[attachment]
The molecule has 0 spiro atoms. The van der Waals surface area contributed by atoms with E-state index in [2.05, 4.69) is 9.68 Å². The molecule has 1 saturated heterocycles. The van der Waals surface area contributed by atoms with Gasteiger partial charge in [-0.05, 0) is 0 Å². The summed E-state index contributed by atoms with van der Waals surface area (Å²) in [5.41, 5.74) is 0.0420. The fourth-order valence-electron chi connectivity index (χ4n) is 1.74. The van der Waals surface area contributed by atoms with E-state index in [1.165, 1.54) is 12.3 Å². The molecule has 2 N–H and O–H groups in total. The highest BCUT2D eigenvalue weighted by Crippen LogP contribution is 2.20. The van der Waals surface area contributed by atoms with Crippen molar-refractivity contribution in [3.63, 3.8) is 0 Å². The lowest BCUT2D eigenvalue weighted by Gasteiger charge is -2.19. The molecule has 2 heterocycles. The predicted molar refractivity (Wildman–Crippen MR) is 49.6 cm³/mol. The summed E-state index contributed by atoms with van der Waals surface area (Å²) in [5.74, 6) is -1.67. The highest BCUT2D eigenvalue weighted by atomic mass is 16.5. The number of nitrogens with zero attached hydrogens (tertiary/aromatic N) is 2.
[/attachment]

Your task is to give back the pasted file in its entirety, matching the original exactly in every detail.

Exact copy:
The molecule has 0 spiro atoms. The van der Waals surface area contributed by atoms with E-state index in [2.05, 4.69) is 9.68 Å². The molecule has 1 saturated heterocycles. The van der Waals surface area contributed by atoms with Gasteiger partial charge in [-0.05, 0) is 0 Å². The summed E-state index contributed by atoms with van der Waals surface area (Å²) in [5.41, 5.74) is 0.0420. The fourth-order valence-electron chi connectivity index (χ4n) is 1.74. The van der Waals surface area contributed by atoms with E-state index in [1.165, 1.54) is 12.3 Å². The molecule has 2 N–H and O–H groups in total. The highest BCUT2D eigenvalue weighted by Crippen LogP contribution is 2.20. The van der Waals surface area contributed by atoms with Crippen molar-refractivity contribution in [3.63, 3.8) is 0 Å². The lowest BCUT2D eigenvalue weighted by Gasteiger charge is -2.19. The molecule has 2 heterocycles. The predicted molar refractivity (Wildman–Crippen MR) is 49.6 cm³/mol. The summed E-state index contributed by atoms with van der Waals surface area (Å²) in [5.74, 6) is -1.67. The highest BCUT2D eigenvalue weighted by atomic mass is 16.5. The number of nitrogens with zero attached hydrogens (tertiary/aromatic N) is 2.